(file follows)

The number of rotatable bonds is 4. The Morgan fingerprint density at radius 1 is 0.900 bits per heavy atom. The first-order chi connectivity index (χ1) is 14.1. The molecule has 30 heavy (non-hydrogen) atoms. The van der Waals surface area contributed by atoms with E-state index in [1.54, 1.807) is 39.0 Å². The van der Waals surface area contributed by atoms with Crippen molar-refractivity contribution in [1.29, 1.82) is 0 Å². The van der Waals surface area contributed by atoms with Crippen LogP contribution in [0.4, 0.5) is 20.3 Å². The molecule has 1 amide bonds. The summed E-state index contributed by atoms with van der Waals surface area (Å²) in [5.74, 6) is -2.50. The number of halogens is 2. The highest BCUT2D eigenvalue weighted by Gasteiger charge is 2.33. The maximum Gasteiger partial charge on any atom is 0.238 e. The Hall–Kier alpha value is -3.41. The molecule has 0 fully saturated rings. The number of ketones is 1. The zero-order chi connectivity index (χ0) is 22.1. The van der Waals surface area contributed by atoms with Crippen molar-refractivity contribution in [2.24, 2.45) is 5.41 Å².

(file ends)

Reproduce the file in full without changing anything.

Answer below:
The number of rotatable bonds is 4. The Morgan fingerprint density at radius 1 is 0.900 bits per heavy atom. The first-order chi connectivity index (χ1) is 14.1. The molecule has 30 heavy (non-hydrogen) atoms. The van der Waals surface area contributed by atoms with E-state index in [1.54, 1.807) is 39.0 Å². The van der Waals surface area contributed by atoms with Crippen molar-refractivity contribution in [1.29, 1.82) is 0 Å². The van der Waals surface area contributed by atoms with Crippen LogP contribution in [0.4, 0.5) is 20.3 Å². The molecule has 1 amide bonds. The summed E-state index contributed by atoms with van der Waals surface area (Å²) in [5.74, 6) is -2.50. The number of halogens is 2. The highest BCUT2D eigenvalue weighted by Gasteiger charge is 2.33. The maximum Gasteiger partial charge on any atom is 0.238 e. The Hall–Kier alpha value is -3.41. The molecule has 0 fully saturated rings. The number of ketones is 1. The zero-order chi connectivity index (χ0) is 22.1. The van der Waals surface area contributed by atoms with Crippen molar-refractivity contribution in [2.24, 2.45) is 5.41 Å².